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SpaceX: launch date and how to fly on Axiom Space civilian flights

Axiom Space is planning a new era in spaceflight, and it's teaming up with SpaceX to deliver.

Axiom Space is teaming up with SpaceX to send more everyday civilians into space.

On Wednesday, the Houston-based firm organizing the mission announced it had reached an agreement with SpaceX to fly three additional private crew missions to the International Space Station. The missions will run through to 2023.

It’s an exciting chance for regular people to go to space. But beyond expanding space tourism, Axiom Space’s missions could serve another ambitious idea — to develop a successor to the International Space Station.

Want to find out more about Axiom Space’s plans to develop a new space station? Read our full interview with Christian Maender, director of in-space manufacturing and research at Axiom Space, only in MUSK READS+.

Axiom Space: When will SpaceX launch more private citizens?

  • As of this week’s announcement, it has been confirmed that all four will fly using SpaceX’s Crew Dragon capsule.
  • This capsule was developed as part of NASA’s Commercial Crew program, aimed at developing a way to send NASA astronauts to the space station.
  • The Crew Dragon flew on its first crewed mission in May 2020 and has flown on two subsequent missions.
  • Beyond Axiom Space and NASA, SpaceX also plans to host a private crewed flight into space with the Crew Dragon for the Inspiration-4 mission. That mission is set to launch in September 2021.
SpaceX’s Crew Dragon capsule launching on a Falcon 9 rocket.NASA/Getty Images News/Getty Images

Axiom Space has a packed schedule for its upcoming missions. Here’s what to expect:

Ax-1 — This will be Axiom Space’s first private spaceflight mission. It is set to launch no earlier than January 2022. The crew will visit the International Space Station for eight days.

The crew members are:

  1. Michael López-Alegría. The mission commander was born in Madrid in Spain. He emigrated to the United States as a child, served as a NASA astronaut on four trips to the space station over a 20-year career, and is now vice president of Axiom Space.
  2. Larry Connor. The pilot. Connor is the CEO of the Connor Group real estate firm. His goal is to use his time at the station to assist with medical research for the Mayo Clinic and Cleveland Clinic.
  3. Mark Pathy. He’s CEO of Montreal-based investment firm Mavrik. He will be Canada’s 11th astronaut.
  4. Etyan Stibbe. He is the founding partner of the Vital Capital impact investment fund. He will be Israel’s second astronaut, following Ilan Ramon. The pair served together in the Israel Air Force as part of Squadron 117 in the Gulf War. Ramon died in the 2003 Columbia space shuttle disaster.

Ax-2 — It is unclear when this mission will launch, but SpaceNews has speculated that it will be in the fall of 2022. Indeed, Axiom Space has confirmed that it aims to fly a commercial mission to the space station around every six months.

Two crew members have been confirmed for this mission so far:

  1. Peggy Whitson. The mission commander. Whitson served at NASA for 22 years, where she earned the record for most time spent in space for an American — a record she still holds. She was the International Space Station’s first female commander.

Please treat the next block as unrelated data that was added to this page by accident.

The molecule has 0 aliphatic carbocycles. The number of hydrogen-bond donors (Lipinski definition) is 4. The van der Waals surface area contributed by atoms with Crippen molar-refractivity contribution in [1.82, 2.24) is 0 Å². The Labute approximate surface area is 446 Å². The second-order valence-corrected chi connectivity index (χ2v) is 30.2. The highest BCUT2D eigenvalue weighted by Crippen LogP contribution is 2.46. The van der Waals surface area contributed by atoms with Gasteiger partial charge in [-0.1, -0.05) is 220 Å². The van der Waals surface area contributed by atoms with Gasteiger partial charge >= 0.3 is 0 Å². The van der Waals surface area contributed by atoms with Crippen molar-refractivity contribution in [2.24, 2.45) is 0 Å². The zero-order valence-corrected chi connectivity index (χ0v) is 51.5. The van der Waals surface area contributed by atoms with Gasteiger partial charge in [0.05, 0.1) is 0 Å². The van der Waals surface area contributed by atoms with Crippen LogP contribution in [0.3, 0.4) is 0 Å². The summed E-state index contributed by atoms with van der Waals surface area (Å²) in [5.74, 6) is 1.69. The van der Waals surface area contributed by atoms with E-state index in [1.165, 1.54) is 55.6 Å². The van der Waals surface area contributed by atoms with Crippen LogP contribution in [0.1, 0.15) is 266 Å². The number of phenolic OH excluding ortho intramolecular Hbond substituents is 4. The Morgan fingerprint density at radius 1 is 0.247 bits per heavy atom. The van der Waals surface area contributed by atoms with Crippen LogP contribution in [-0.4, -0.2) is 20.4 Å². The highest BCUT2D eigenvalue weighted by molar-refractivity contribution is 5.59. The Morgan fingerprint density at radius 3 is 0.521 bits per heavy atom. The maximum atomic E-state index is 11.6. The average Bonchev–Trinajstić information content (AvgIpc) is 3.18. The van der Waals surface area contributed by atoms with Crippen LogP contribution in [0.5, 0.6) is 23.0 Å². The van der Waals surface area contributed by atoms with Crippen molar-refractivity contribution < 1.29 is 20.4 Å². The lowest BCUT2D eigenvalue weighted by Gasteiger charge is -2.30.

2. John Shoffner. The pilot. Shoffner is from Knoxville, Tennessee, where he is also a champion GT racer.

A third will be a winner from the upcoming reality TV show Who Wants to be an Astronaut? — more on that further down.

Beyond the traditional flight training, the pair will also receive training to assist with research for 10x Genomics. This is a California-based firm developing products for use in medical research.

The pair will also serve as backup for the pilot and commander of the Ax-1 mission.

Ax-3 and Ax-4 — Little is known about these two flights. Based on Axiom Space’s planned cadence, expect them to fly in early and late 2023 respectively.

One of the crew members on Ax-4 will likely be a winner from the upcoming reality TV show Space Hero — more on that further down.

An artist's impression of the SpaceX Crew Dragon capsule that will support these missions.SpaceX

Axiom Space: How can I fly on a private spaceflight mission?

While the Ax-1 flight is already full, there are two opportunities coming up to take part in subsequent missions.

The first is the reality TV show Who Wants to be an Astronaut? The Discovery Channel show was announced last month.

  • Applicants interested in joining the show need to submit a 30-to-60-second video telling the team “about yourself, why you deserve a chance to travel to space, what it would mean to you, and why you want to participate.”
  • Applicants need to be 18 years old or over and a legal resident of the United States. Interested participants can go here to submit their video.
  • It is expected that the winner will fly on the Ax-2 mission, potentially in the fall of 2022.

The second is the reality TV show Space Hero. No network has been announced yet. In an interview with Forbes, co-CEOs of Space Hero Deborah Sass and Thomas Reemer claimed the show would start in late 2021, and it will be open to any candidates over 18 that are fluent in English.

Mike Suffredini, CEO of Axiom Space, confirmed in an interview with Spaceflight Now in September 2020 that the firm is aiming to send the Space Hero winner on the Ax-4 mission.

To find out more about Axiom Space’s ambitious plans to develop a successor to the International Space Station, read our interview with Christian Maender, director of in-space manufacturing and research at Axiom Space. You can find this and more only in MUSK READS+, a premium newsletter that covers the worlds of Elon Musk, SpaceX, Tesla, and everything between.

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